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Urology Program at the Forefront at The Miriam Hospital

11/29/2013

New advances in treatment and technology are now available in urology at The Miriam Hospital.

In the spring, the comprehensive Kidney Stone Center opened its doors as a multidisciplinary site to evaluate, diagnose and treat patients suffering from kidney stones. It is the only center of its kind in Rhode Island.

Gyan Pareek, MD, FACS, director of the Kidney Stone Center at The Miriam Hospital, says the center is a collaborative effort and brings together a team of nephrologists, urologists and dietitians, who will provide complete medical and dietary management of kidney stones.

Robotic Surgery Team 2013
From left to right, Dragan Golijanin, MD; Gyan Pareek, MD; Joseph Renzulli II, MD

“Our goal is to not only treat existing kidney stones but to also prevent new stones from forming. Because most kidney stones are a combination of genetics and dietary habits, tailored nutrition and dietary management are critical to providing the best treatment and follow-up care,” says Pareek. “We hope that our patient’s first kidney stone removal is also their last.”

Another new development in urology is the arrival of da Vinci Si, which is a high definition, advanced robotic system that assists surgeons performing urological procedures. It has provided the cutting edge technology needed in New England’s busiest center for robotic kidney surgery.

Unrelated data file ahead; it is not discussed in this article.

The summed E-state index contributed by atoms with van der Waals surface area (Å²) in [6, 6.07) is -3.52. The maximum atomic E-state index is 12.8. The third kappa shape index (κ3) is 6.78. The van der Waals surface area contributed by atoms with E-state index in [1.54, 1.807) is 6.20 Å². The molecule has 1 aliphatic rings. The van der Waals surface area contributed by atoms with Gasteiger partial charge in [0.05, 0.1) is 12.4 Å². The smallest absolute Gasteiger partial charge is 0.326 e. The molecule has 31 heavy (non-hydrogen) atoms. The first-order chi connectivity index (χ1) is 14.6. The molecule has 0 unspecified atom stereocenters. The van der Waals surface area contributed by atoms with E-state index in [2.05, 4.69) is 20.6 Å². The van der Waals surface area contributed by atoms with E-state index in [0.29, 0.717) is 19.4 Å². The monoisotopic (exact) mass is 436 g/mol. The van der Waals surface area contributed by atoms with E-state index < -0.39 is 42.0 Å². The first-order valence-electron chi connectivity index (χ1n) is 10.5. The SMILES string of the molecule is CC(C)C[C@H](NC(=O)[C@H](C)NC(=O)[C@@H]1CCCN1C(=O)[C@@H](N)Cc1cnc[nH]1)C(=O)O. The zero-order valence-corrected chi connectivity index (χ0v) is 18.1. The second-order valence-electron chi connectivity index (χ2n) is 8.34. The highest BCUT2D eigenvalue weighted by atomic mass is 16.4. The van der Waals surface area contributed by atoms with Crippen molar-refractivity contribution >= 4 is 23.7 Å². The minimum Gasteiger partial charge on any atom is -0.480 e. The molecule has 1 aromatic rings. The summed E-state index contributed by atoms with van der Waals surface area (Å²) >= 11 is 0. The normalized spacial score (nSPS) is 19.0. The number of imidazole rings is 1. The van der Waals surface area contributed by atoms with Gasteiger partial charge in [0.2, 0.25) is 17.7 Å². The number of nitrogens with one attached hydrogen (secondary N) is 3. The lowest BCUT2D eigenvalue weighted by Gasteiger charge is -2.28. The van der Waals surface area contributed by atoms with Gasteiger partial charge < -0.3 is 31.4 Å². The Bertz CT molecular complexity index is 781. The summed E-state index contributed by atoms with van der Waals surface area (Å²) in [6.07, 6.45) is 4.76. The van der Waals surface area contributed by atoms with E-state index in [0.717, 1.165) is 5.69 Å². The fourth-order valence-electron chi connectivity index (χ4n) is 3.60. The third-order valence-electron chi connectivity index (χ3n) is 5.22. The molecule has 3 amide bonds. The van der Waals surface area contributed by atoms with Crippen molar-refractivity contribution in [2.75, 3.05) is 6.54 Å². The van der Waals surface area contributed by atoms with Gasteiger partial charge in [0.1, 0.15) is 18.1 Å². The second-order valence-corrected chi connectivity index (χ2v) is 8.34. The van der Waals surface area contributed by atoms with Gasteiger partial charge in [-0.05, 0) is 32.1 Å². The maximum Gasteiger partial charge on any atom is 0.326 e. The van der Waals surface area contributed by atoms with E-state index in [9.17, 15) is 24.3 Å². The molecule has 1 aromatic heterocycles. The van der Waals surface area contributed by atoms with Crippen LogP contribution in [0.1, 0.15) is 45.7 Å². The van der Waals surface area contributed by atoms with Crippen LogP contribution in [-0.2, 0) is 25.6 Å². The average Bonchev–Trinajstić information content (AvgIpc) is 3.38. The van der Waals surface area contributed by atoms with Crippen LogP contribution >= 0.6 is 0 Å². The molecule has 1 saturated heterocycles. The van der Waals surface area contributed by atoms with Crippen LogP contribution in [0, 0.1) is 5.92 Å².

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The precision, vision and control of the da Vinci Surgical System allows your surgeon to provide a precise, minimally invasive treatment for kidney surgery.

In 2006, The Miriam received its first version of the robot, da Vinci S, and became the first in Rhode Island to use this technology. Since that first procedure, a prostatectomy performed by Pareek and Joseph Renzulli, MD, 1,402 urologic procedures have been performed: 1,130 prostatectomies, 207 kidney

procedures and 62 cystectomies. The robotic system provides a minimally invasive approach to complex surgical procedures. For patients, less blood loss, quicker recovery and shorter hospital stays are all benefits of this technology.

The da Vinci Si has several new features that provide advanced clinical benefits and efficiency in the operating room. The new device has “Firefly” imaging, an enhanced, 3D, high definition vision of the operative field that allows surgeons to view real-time identification of the anatomy; a dual console, which enables a second surgeon or resident to provide assistance; and a skills simulator.

“This type of technology allows for better precision in the operating room and is both physician and patient friendly,” says Dragan Golijanin, MD, director of genitourinary oncology at Rhode Island Hospital and The Miriam Hospital. “The new instruments have attached suction that is excellent for organ preserving surgeries and minimal blood loss.”

“The new dual-console is also a benefit of the new robot that will be helpful to the other surgeons and the residents,” says Golijanin. “The second console will allow junior residents to be involved with robotic laparoscopic surgery earlier. The simulator will be used to help document their improvements, measure their skills, monitor patient procedures and record the time spent performing each procedure.”

Joseph Renzulli II, MD, notes that more enhancements are anticipated at The Miriam. “We will be adding blue light cystoscopy, an enhanced method for the detection of bladder cancer,” says Renzulli.

Learn more about the Kidney Stone Center at The Miriam Hospital.